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Frankenfood & Federal Elections

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A crop circle made by Greenpeace activists in Monsanto’s NK603 genetically engineered (GE) corn.

Greenpeace Canada, in conjunction with a coalition of civil society groups, is asking all Canadian federal election candidates, and Parties, to support a moratorium on all new genetically engineered (GE) crops and food approvals until the government’s procedures for GE risk assessment have been reviewed and strengthened to meet strict international and scientific standards.

Greenpeace reports that Canada is one of the largest producers of GE crops in the world and, across the country, up to 70% of processed foods found in grocery stores contain, or may contain, GE ingredients. The most common GE ingredients come from crops like corn, soy, canola and cotton.

The American-based Say No to GMO organization describes genetically modified crops and foods as "…a new technology that forces genetic information across the protective species barrier in an unnatural way". Pesticide Action Network North America (PANNA) explains how with GMO technology, "…any gene from any plant, animal, bacterium, fungus or virus can be inserted into the DNA in reproductive cells of any other organism".

We caught up with Josh Brandon, Agriculture Campaigner for Greenpeace Canada and asked a few questions about Frankenfoods, our government’s track record on GE crops, and which political parties are most likely to support the moratorium.

The central problem with how Canada regulates GE is that we leave the biotechnology companies in charge of policing themselves.
—Josh Brandon, Greenpeace Canada.

What is Greenpeace Canada asking for exactly?

We are demanding a moratorium on all new approvals for genetically engineered crops and foods to reduce our exposure to dangerous environmental risks and because of the uncertain health effects of genetically engineered foods. A wide range of scientific and health experts have criticized the Canadian government's lack of oversight and independent review of GE products. Most notably, the Royal Society of Canada's expert panel on biotechnology issued 58 recommendations in 2001 which have yet to be implemented by either Liberal or Conservative governments.

The central problem with how Canada regulates GE is that we leave the biotechnology companies in charge of policing themselves. Of course Monsanto will tell you their products are safe, for human health and the environment, but Monsanto has a very poor record on environmental safety. We need a precautionary approach that independently evaluates the full impact of GE products including their social, economic, environmental and health effects. Until that system is in place, Canada needs a moratorium.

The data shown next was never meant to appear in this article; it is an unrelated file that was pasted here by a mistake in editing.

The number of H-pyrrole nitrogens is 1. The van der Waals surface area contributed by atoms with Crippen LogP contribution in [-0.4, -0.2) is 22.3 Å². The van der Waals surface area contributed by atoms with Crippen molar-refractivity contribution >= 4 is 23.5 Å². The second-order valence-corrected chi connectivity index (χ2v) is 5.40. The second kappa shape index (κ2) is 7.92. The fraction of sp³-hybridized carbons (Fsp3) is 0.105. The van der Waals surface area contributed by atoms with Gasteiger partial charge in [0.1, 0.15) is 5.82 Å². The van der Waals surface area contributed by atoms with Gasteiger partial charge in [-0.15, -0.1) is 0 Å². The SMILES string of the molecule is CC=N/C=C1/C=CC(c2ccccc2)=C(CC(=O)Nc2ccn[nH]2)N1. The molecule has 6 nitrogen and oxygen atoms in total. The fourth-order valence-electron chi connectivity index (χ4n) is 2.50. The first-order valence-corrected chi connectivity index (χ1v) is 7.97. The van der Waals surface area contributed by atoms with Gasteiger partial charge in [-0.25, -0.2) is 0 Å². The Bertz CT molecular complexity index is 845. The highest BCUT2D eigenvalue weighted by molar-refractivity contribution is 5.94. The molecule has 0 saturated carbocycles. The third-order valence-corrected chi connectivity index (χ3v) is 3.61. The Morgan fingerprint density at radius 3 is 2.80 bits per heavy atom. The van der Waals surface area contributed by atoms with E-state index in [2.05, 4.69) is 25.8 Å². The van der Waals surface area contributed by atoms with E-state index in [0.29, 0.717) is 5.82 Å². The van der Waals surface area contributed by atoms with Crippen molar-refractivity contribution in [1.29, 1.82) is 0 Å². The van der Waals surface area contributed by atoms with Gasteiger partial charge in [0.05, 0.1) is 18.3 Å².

Our current government has an atrocious record on assessing the risks of GE crops.
—Josh Brandon, Greenpeace Canada.

What would Greenpeace like to see happen in the election?

In this election, we see that food safety concerns are foremost on Canadians minds. We need all the parties in this election to answer the fundamental question of how they will make Canada's food system safe.

We would expect every party to get on board and support the call for mandatory labelling of genetically engineered foods, given overwhelming support for labelling among Canadians (80% or more in most polls). Unfortunately, both the Liberals and the Conservatives did not support initiatives to label GE foods.

Greenpeace has published a list of how MPs voted on an important bill which would have seen GE foods labelled, bill c-517.

We hope Canadians elect a parliament that will support mandatory labelling and promote a precautionary approach by installing a moratorium on new GE crops and foods.

Stephen Harper has refused to re-evaluate GE crops even when scientific evidence shows they may pose health and safety risks.
—Josh Brandon, Greenpeace Canada.

How is the current government's record on assessing the risks of GE crops?

Our current government has an atrocious record on assessing the risks of GE crops. Stephen Harper has refused to re-evaluate GE crops even when scientific evidence shows they may pose health and safety risks. For example, last year a type of GE corn which produces a pesticide toxic to certain types of moths and butterflies, was discovered to have produced health problems in rat feeding trials. The corn known as MON863 caused rats to have greater liver and kidney problems after just 90 days. Still the Harper government refused to reevaluate the product and it continues to be unlabelled in foods Canadians feed their families.

Is one political party better/worse than another?

The Conservatives and Liberals have both been largely unsupportive in GE labeling and other initiatives to better regulate GE. Though some individual Liberal and Conservative MPs have been more independent (again see the ‘How they Voted’.) Neither government has supported important international treaties on the trans-border movement of GE organisms.

The NDP, Greens and Bloc Quebecois have all been pushing for better regulation in recent years. Both the Bloc and the NDP have put forward private members' bills in the recent parliament to label GE foods, and/or ban GE terminator technology.

Which party is most likely to do something about GE regulations, and/or labelling?

The NDP and the Bloc have the best records in parliament on this issue, and the Green party has some excellent policy. Unfortunately, the Liberals and Conservatives are far off from the mainstream of Canadians' views on this issue.

To find out more visit: http://www.greenpeace.org/canada/

 

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